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What I Learned: Women's Freeride Ski Camp

What I Learned: Women's Freeride Ski Camp

Self-doubt can be paralyzing—or it can be empowering.
By Deborah Williams
posted: 02/14/2013

In my experience, chutes always look their steepest, narrowest, and scariest from above. So I’m caught off guard by the paralyzing fear that grips me when I’m standing nearly a quarter-mile away from La Parva’s La Chiminea. The tributary cut from the Andean rock walls looks ominous. Catch an edge in there and you’re toast. Are those tears pooling in the foam liner of my goggles? What is wrong with me?

I swear, I wasn’t always like this. But lately I’ve become a chronically timid self-doubter. I could write it off as a maternal self-preservation thing, but I don’t have kids yet, and I can’t blame it on age because there are plenty of women older than me who don’t back down. 

That’s why I’ve come to La Parva, Chile. Ingrid Backstrom is coaching a women’s freeride camp here. She isn’t just one of the world’s best big-mountain freeskiers, she’s my age. And she’s an XX-chromosomer. I’m hoping she can help me expand my comfort zone, because when it comes to going big or going home, well, I’ve always headed home. The four other women in the camp—three of whom are older than I am—admit to battling the same demons. Our goal for the week, Ingrid tells us, isn’t going big, just going bigger than usual.

Ingrid wastes no time in getting to know us. On the first chairlift, she asks me if I like to get air. In my lungs, sure, but not under my skis if I can help it. I utter some lame excuse about an old ankle injury. “Well, with snow like this, we’ll find you some soft, safe landing zones,” she assures me. We take it pretty easy the first day, but I know Ingrid is feeling out our abilities.

“I’m stoked,” she exclaims with what strikes me as genuine enthusiasm at the end of the day. “All you ladies rip. This is going to be an awesome week.” I’m glad she doesn’t think I’m a hopeless mess, but I’m worried that she’s overestimating my chutzpah. “I tend to have more confidence in people than they have in themselves,” Ingrid told me a few weeks earlier. It was encouraging at the time, but now I wonder if it’s such a good thing.  

 La Parva is the perfect venue for a big-mountain freeride camp. Entirely above treeline and chock-full of off-piste nooks and crannies inside and just beyond the resort boundary, it’s an ideal progressive learning lab. We’ve taken a few short hikes each day, predicting snow conditions based on the weather patterns we’ve experienced since we’ve been here, examining the angle and strength of the sun and wind, and talking about which lines look the safest. 

“This pitch has the same aspect as the run we skied before lunch,” she’ll prompt us. “How do you think this run might be the same or different now that it’s later in the day?” Ingrid guides us through this exercise repeatedly so we can all read the signs and anticipate potential hazards. By now, that naysaying voice in my head is barely a whisper—I’m starting to believe I can go a little bigger than usual.

By the fourth day, Ingrid thinks we’re ready for a true “big-mountain” experience, which means putting our skis on our backs and hiking. We kick-step for an hour and a half up La Falsa Parva ridge toward a backcountry zone named for Shane McConkey. We drop off the ridge and scramble across a scree field to a long apron of untouched snow.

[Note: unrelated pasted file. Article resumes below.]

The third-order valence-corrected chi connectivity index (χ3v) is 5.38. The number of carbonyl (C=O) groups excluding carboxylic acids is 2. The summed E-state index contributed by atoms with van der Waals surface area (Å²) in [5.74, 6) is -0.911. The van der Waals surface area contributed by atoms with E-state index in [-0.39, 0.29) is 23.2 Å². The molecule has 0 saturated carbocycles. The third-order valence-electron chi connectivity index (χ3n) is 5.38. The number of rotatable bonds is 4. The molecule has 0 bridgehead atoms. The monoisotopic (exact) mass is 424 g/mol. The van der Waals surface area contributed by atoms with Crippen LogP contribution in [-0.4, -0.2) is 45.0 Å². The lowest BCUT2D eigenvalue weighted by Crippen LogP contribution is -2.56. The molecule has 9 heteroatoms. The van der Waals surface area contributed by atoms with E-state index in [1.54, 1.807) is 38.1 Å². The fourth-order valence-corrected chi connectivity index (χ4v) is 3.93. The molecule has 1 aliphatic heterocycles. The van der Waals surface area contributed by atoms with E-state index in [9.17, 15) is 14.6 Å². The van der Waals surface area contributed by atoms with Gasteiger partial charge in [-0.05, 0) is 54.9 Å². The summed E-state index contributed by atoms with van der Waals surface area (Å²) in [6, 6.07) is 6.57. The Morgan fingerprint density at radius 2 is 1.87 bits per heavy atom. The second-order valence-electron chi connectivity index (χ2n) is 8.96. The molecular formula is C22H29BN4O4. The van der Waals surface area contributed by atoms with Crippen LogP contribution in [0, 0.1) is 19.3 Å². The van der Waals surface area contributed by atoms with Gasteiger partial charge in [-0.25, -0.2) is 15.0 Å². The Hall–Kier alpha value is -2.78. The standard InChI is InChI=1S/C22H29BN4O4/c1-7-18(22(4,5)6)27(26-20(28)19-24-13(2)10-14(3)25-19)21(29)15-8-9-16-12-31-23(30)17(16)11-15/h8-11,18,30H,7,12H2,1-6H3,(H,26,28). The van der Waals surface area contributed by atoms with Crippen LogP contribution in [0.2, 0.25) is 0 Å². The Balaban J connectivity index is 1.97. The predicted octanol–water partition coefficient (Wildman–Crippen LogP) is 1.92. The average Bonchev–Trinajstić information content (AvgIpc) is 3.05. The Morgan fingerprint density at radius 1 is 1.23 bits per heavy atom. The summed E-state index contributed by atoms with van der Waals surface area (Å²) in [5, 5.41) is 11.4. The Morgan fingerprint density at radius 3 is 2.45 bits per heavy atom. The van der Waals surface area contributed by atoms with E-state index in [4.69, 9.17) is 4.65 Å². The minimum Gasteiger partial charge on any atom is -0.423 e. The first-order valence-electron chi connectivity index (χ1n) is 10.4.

And then I see it. One glimpse of La Chiminea, and pop! I fall apart. All the other women are raring to go. They’ve been ripping all week and have each improved since the first day. But it’s late in the afternoon, too late to make a pass at the chute today, which I’m grateful for. We’ll hit it early tomorrow, Ingrid tells us, but I’m already thinking up excuses.

The next day we start hiking early. Before we head to McConkey’s, we drop off the other side of La Falsa Parva. It isn’t very narrow, but it’s steep with a giant rock outcrop three-quarters of the way down that splits the apron into two sections. The snow looks a little dicey and wind-scoured. A misstep up top and you’d likely tumble a long way—possibly into the rock. 

Ingrid goes first, sweeps far right, surfs the crest where a cornice has formed under the ridgeline, and guns it off fall line all the way to the bottom. The other three women follow, staying on the right side of the large rock. I don’t love the look of that cornice; it just doesn’t feel right to me. So I point my skis left, drop straight off the ridge, and milk the fall line on the untouched left half of the apron. Halfway down, I’m whooping with excitement and confidence.

I’m so pumped, I actually lead the first half of the hike out to McConkey’s. My self-assuredness wanes a little when I finally peer over the edge of La Chiminea. But Ingrid’s confidence in me is strong. She’s waits below, halfway down the chute, cheering me on enthusiastically. Her line was tight and fast right down the middle, but the snow below the left wall looks best to me. I sideslip the first third of the chute, feeling the doubt taking over. But then I hear something that breaks the trance. C’mon, you’ve got this. It’s not Ingrid. It’s the voice in my head. And it’s absolutely right. I point my skis into the center of the chute, make 12 or 15 rhythmic turns, and join the girls on a road a few hundred feet below the chute. I turn around to look back up it and think, “That’s it? It’s not that big.” 

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